us with a hopeful anticipation overall as we close out the year. Only time will tell if they are accurate forecasts!
Produced water in the oil and gas
sector can be a very costly and complex matter, and largely dependent on
location due to the variables in the reservoir, the age of the well, the
drilling technologies employed, etc.
Produced water is an area where many lawyers have been spending a lot of time in recent years. We draft agreements for the injection of produced water, the transportation of it via truck and pipeline, and we advise companies on its general management as production waste. We answer a lot of questions about produced water in not only our professional lives, but also in our personal lives – what is in it, where does it go, where does it come from, why does produced water exist, who’s responsibility is it, what can it be used for? An excellent resource for background on produced water is at the Office of Fossil Energy, which can be found here.
Does produced water actually contain a hidden treasure trove?
There is a percentage of residual hydrocarbon typically present in produced water, which some operators currently skim prior to injection if the amount of the resources present is large enough to make the skim operation economical. Uncaptured natural resources are often present in the produced water.
Finding the hidden value:
According to the Casper Star
Tribune article entitled, University
of Wyoming Scientist Awarded $1 Million from Federal Government for Wastewater
Research, environmental engineer, Dr. Jonathan Brant, recently received a
$1 million grant from the U.S. Department of Energy to research ways to limit
the loss of uncaptured natural resources in produced water and to reuse the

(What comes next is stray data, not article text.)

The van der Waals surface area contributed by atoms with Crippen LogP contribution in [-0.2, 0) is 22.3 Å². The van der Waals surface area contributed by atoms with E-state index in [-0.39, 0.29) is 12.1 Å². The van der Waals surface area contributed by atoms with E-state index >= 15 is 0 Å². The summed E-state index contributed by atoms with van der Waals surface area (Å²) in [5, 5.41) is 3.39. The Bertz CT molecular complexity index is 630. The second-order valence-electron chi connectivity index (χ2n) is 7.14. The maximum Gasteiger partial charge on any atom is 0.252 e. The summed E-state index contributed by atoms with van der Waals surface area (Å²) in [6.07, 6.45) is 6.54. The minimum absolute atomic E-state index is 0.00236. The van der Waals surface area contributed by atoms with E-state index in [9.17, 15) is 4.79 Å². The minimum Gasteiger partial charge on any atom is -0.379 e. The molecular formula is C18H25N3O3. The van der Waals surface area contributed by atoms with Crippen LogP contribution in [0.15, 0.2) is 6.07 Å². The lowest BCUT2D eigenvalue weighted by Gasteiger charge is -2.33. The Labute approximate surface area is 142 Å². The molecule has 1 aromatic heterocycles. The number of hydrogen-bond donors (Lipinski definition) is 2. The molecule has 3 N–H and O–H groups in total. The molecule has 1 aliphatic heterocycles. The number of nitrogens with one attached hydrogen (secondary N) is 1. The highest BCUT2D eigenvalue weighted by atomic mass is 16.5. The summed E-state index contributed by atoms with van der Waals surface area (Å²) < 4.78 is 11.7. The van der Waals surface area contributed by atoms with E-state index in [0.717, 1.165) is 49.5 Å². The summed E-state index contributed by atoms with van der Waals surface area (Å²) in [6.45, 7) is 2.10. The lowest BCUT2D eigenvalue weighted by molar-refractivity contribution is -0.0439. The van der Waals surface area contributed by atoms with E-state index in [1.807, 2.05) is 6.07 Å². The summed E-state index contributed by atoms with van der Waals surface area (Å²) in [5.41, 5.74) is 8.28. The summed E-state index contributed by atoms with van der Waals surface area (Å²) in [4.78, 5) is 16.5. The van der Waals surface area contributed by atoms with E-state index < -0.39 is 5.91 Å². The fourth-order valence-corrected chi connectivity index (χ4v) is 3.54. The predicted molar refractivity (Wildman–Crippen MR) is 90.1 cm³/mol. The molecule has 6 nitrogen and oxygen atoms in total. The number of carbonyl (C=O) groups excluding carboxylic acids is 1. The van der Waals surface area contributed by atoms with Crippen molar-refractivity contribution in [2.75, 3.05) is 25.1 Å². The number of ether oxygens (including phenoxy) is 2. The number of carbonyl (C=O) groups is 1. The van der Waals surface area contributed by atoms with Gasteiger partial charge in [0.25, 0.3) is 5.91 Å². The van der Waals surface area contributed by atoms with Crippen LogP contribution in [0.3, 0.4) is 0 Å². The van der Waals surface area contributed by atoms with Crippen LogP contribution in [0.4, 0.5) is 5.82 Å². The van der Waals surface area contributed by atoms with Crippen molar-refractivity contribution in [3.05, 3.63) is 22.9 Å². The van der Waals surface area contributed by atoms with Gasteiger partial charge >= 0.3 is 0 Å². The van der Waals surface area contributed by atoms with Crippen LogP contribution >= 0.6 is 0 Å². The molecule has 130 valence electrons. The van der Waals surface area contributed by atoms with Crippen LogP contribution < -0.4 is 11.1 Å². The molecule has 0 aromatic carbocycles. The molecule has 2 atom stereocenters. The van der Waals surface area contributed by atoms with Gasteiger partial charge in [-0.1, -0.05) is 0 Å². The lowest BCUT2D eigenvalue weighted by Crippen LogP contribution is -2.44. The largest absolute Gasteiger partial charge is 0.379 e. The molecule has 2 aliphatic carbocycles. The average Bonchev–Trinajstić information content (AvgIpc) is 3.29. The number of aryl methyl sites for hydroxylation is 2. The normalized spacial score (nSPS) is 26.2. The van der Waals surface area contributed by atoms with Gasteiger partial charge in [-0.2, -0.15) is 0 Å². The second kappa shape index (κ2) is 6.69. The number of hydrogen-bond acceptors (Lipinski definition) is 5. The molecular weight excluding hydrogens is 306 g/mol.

treated water for industrial purposes.
The project will reportedly
launch in January 2020 and “an important goal of the research will be producing a
cost-effective and simple product that operators can easily incorporate into
current water management systems.”
Addressing other compounds present in the produced water is also part of the goal – the grant project will develop a process for cleaning the water to recover not only the uncaptured resources but also to recover these compounds, according to the Wyoming Tribune Eagle article entitled, UW Center for Excellence in Produced Water Receives Grant. More information on the technology being developed can be found here and also on the homepage for the University of Wyoming Center for Excellence in Produced Water Management, which can be found here.
Congratulations to Dr. Brant and to the
Cowboy State on the award of this important grant!
Whether we have a strong winter
impacts many things. From our road
conditions driving to work, the extent of demand for home heating fuels, how
our livestock will fair, and our ski season (including vital tourist revenue
that results from ski season), predicting the degree of the intensity of the
winter season can be important.
But this year it looks like it
could be anyone’s guess…some degree of certainty would be nice, as it can have
a major impact on energy forecasts as well.
For example, natural gas and propane demand.
The U.S. Energy Information
Administration (“EIA”) released its Short-Term Energy Outlook (“STEO”) earlier
this month, which can be found here. The October STEO contains a lot of
interesting information, including, but not limited to, that the “EIA expects
downward oil price pressure to emerge in the coming months as global oil
inventories rise during the first half of 2020.”
However, what really caught my
eye in the October STEO was
the EIA’s prediction as to the upcoming winter.
In my neck of the woods, cattle
ranchers are bracing for a big winter – folks are beefing up (pun intended)